A 47-Year-Old With Diplopia, Limb Tingling, and Imbalance

Sujatha R. Borra, MD; Rahul R. Borra; Darshan Rola; Neal T. Patel


August 03, 2021

Miller Fisher syndrome is even rarer than Guillain-Barré syndrome. Despite the similar pathologic mechanisms of these two conditions, the clinical presentations differ drastically. Whereas Guillain-Barré syndrome typically presents with an ascending paralysis, Miller Fisher syndrome usually presents with involvement of the lower facial and cranial nerves and, in most cases, with at least two of the following features[3]:

  • Ataxia

  • Areflexia

  • Ophthalmoplegia and ptosis

This patient's presenting symptoms suggested the diagnosis of Miller Fisher syndrome, which was confirmed with serologic testing of the cerebrospinal fluid.

CMT disease, also known as "hereditary motor and sensory neuropathy," is another disorder that involves damage to peripheral nerves. CMT disease is genetically inherited via an autosomal dominant, autosomal recessive, or X-linked pattern. A duplication of the PMP22 gene on chromosome 17 leads to abnormal function of the proteins that regulate the structure and function of the peripheral nerve axon or myelin sheath of both motor and sensory nerves. The nerves slowly degenerate, causing typical symptoms of lower motor neuron lesions, such as atrophy, weakness, and hyporeflexia. Foot deformities are the distinguishing feature of CMT disease. Pes cavus and hammer toes are pathognomonic of this disorder, and the diagnosis can usually be made by means of a detailed history and physical examination findings. If further confirmation is needed, electromyography can be performed to detect signs of axonal loss.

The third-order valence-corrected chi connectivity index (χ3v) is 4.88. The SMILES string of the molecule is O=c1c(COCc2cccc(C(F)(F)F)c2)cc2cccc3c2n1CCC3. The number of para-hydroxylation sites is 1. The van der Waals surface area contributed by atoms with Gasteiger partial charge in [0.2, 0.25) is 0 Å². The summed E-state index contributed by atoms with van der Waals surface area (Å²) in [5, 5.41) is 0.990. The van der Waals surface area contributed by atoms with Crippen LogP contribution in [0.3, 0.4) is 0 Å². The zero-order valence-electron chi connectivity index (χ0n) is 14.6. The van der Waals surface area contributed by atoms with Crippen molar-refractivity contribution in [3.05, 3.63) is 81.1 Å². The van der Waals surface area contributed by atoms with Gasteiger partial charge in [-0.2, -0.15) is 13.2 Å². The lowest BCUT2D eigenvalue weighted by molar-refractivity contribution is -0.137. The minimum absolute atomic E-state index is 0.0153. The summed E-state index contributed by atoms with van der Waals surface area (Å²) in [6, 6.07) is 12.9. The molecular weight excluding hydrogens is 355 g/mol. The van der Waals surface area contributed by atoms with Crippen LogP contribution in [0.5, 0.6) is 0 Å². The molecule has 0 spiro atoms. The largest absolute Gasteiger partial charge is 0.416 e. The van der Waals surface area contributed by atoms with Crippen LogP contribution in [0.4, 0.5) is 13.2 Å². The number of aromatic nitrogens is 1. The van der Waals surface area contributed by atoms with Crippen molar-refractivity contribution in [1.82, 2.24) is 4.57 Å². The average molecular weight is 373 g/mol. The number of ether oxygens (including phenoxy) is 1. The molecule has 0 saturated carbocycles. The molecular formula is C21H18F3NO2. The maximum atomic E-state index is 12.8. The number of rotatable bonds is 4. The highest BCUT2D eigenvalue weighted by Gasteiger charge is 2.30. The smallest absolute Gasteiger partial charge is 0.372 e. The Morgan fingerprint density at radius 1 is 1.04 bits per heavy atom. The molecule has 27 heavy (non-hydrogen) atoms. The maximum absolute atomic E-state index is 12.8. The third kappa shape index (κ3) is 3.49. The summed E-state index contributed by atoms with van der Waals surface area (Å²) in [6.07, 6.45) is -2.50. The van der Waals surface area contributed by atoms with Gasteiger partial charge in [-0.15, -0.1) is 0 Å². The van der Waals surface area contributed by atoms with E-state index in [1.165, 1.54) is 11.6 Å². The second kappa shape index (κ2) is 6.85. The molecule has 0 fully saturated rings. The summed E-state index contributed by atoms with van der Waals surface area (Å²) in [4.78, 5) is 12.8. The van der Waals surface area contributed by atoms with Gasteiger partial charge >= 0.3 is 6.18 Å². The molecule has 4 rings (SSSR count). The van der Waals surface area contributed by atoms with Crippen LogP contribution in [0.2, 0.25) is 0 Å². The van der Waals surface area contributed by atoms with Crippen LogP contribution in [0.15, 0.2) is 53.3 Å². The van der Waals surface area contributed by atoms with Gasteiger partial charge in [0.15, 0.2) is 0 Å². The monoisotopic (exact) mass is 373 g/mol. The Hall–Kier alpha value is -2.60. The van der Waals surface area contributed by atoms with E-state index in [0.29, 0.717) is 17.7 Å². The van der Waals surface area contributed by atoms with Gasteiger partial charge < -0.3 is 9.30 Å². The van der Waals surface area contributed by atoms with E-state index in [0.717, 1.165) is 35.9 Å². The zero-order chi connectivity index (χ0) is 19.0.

Because no definitive interventions exist, treatment is mainly supportive. Occupational therapy and orthopedic devices can help restore quality of life as well as improve activities of daily living. Physical examination of the patient in this case revealed no structural abnormalities of the feet. This finding, in addition to the associated lack of a family history of CMT, excluded this disease as the cause of the patient's symptoms.

Myasthenia gravis was considered in the differential diagnosis owing to the patient's ocular findings. This autoimmune neuromuscular disorder is characterized by weakness in the skeletal muscles that progresses and worsens over time. The annual incidence is thought to be between 0.25 and 20 per 1,000,000 population,[4] and the mortality rate is very low (less than 1 per 1,000,000 population).[4] The most common presenting symptoms of myasthenia gravis are double vision, muscle weakness, fatigue, and difficulty in speaking. The anti–acetylcholine receptor (AChR) antibody test is highly specific (up to 100%) for the diagnosis of autoimmune myasthenia gravis.[5] The AChR antibody was not found in this patient's blood titers. Furthermore, with the exception of double vision, the patient had none of the classic symptoms of myasthenia gravis.

Another condition that was considered in the differential diagnosis in this case was intoxication with the botulinum toxin, produced by the bacterium C botulinum. Adults typically ingest the preformed toxin in canned foods, whereas infants are more likely to ingest the spores of the toxin through consumption of such foods as honey. The toxin exerts its effects by binding and preventing the release of acetylcholine from the presynaptic neuron in the peripheral nervous system, leading to flaccid paralysis. Only about 110 cases of botulism are reported in the United States each year.[6] Botulinum toxicity was ruled out in this patient, owing to the presence of central nervous system symptoms as well as an absence of a history of ingestion of canned foods.


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